I learned a lot myself from creating this program, gaining insights into various seemingly simple but somewhat counter intuitive geometric and algorithmic concepts.

[Download Program]

Guess the Number (Windows)

This project is the first of the three “Guess the Number” projects that I’ve completed (before Guess the Number (iOS) and Guess the Number AI). I had played this game long before I wrote this program. During the period when I was self-learning Visual Basic, I decided to make a program of this game which the player guesses the number randomly generated by the program.

The two-player game is also named Bulls and Cows, which one player thinks of a four-digit number with every digit being unique and the other player trying to guess that number. During each turn, the player who guesses speaks a number while the other replies with how many A’s and B’s according to the relationship between the guessed number and answer. The number of A’s indicate how many digits in the guessed number are identical with those in the answer and are on the same location; the number of B’s indicate how many digits are identical but aren’t on the same location (e.g. 2A1B should be replied when a guessed number is 1234 and the answer is 1532). The player guesses until the answer is guessed and the round ends. Players may take turn playing the opposite role and try to guess as few times as possible.

This mini-project encouraged me to design more complex programs, and is an important milestone in my journey of programming.

[Download Game]


Once upon a time, when cell phone screens were only black and white…

This game “racecar” had been the most interesting one on my first Motorola cell phone. Learning Visual Basic on my own, I had tried to mimic and construct games that I’d played before, hoping one day I could make up some fantastic ones of my own. Racecar is a simple successive one at the initial stages of my self-learning of programming.

The player first picks a game level from 1 to 9, game starts after the countdown of 3 and three adjacent blue squares representing a racecar travels down a track where obstacles will be encountered frequently. The player can move left or right in order to dodge the obstacles, and the longer he survives, the more points he will get.

This project is the first game for me to implement programmable drawn shapes as the objects, and led me into the discovery of the important fundamentals of program logic.

[Download Game]


Bomberman has always been a popular online multiplayer game. Having the experience of creating several applications and games using Visual Basic (VB) (Racecar, Guess the Number (Windows), Simple Magic Cube, Tic-Tac-Toe AI, Sudoku AI, Othello AI, …), I decided to design a multiplayer game using VB. This is the final project for using VB as the programming language in my junior high school period.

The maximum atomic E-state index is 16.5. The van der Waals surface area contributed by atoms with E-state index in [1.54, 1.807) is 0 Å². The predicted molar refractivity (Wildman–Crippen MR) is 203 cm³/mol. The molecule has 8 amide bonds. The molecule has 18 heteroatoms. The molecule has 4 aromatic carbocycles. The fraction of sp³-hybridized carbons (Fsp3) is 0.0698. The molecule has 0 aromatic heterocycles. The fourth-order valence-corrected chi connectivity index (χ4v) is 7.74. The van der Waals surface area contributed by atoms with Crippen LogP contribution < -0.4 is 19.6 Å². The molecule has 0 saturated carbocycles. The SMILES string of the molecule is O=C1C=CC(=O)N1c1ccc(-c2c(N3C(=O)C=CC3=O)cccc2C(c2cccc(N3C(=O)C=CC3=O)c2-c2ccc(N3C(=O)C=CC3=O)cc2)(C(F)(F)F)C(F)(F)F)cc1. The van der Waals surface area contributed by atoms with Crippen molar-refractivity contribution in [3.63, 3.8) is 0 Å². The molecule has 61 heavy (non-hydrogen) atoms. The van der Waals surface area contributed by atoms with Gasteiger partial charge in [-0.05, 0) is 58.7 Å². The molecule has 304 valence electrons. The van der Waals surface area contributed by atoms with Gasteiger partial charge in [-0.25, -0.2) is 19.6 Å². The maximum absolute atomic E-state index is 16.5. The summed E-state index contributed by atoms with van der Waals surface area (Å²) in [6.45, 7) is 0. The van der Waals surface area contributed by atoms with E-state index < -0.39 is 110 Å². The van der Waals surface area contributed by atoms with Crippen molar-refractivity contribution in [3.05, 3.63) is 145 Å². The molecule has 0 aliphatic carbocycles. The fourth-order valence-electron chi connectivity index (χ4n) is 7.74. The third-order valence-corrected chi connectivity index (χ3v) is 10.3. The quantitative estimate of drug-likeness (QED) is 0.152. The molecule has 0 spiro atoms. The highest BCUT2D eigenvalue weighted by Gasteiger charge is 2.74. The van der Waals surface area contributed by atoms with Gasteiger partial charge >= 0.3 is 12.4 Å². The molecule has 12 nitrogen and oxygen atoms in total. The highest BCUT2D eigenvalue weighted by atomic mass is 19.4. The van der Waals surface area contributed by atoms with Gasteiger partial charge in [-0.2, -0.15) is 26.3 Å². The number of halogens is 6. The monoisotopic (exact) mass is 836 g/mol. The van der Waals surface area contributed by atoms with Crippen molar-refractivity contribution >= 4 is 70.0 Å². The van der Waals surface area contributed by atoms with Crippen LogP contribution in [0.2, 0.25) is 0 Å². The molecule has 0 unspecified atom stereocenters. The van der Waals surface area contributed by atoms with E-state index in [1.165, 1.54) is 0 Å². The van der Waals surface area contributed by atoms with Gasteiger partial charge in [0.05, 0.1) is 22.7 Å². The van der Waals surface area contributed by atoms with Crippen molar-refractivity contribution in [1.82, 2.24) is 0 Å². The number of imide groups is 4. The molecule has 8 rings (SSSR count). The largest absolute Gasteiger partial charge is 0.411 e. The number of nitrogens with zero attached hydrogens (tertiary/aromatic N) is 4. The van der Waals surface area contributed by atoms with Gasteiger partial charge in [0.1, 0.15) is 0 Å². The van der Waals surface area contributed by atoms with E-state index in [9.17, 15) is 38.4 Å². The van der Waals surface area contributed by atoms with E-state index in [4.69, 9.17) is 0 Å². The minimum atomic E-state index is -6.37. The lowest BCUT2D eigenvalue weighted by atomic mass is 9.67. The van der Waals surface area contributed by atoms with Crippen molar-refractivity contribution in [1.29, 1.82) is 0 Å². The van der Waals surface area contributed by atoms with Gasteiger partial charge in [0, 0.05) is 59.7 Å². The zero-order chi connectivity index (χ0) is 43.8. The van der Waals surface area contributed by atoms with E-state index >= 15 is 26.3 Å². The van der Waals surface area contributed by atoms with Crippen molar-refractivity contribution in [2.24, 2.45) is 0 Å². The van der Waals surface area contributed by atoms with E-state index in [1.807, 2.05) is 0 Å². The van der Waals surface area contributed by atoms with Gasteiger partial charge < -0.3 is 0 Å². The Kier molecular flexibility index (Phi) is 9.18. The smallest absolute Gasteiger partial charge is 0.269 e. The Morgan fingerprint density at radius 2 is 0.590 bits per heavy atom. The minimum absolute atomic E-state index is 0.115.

Figure 1. Snapshot of game start on a 10×10 grid.

In this game, the players decide the size of the game grid (an NxN square grid), the number of walls and the total number of items. Then player 1 starts at the bottom right corner and player 2 starts at the top left corner of the grid (Fig. 1). Player 1 and 2 walk around and drop bombs at preferred locations and the placed bombs would explode after a few seconds. A player wins if the other player is within the explosion range of an exploded bomb. A wall would disappear after being hit by a bomb. Initially, the players can only wait for a bomb dropped by themselves to explode before dropping another bomb, and the explosion range is a cross section extending one lattice away from the dropped bomb’s location. The number of available bombs and explosion range can be increased by obtaining items that were initially hidden behind the walls. The images used in this game are shown in Fig. 2.

Figure 2. Images used in bomberman. (Left to right: player 1, player 2, wall, bomb, bomb explode fire, bomb increase item, explode range increase item.)

Although being a highly simplified version of the original online game, this project demonstrated the ability of using VB for designing multiplayer games and deepened my programming abilities.

[Download Game] (The jpg files need to be in the same folder as BBMan.exe)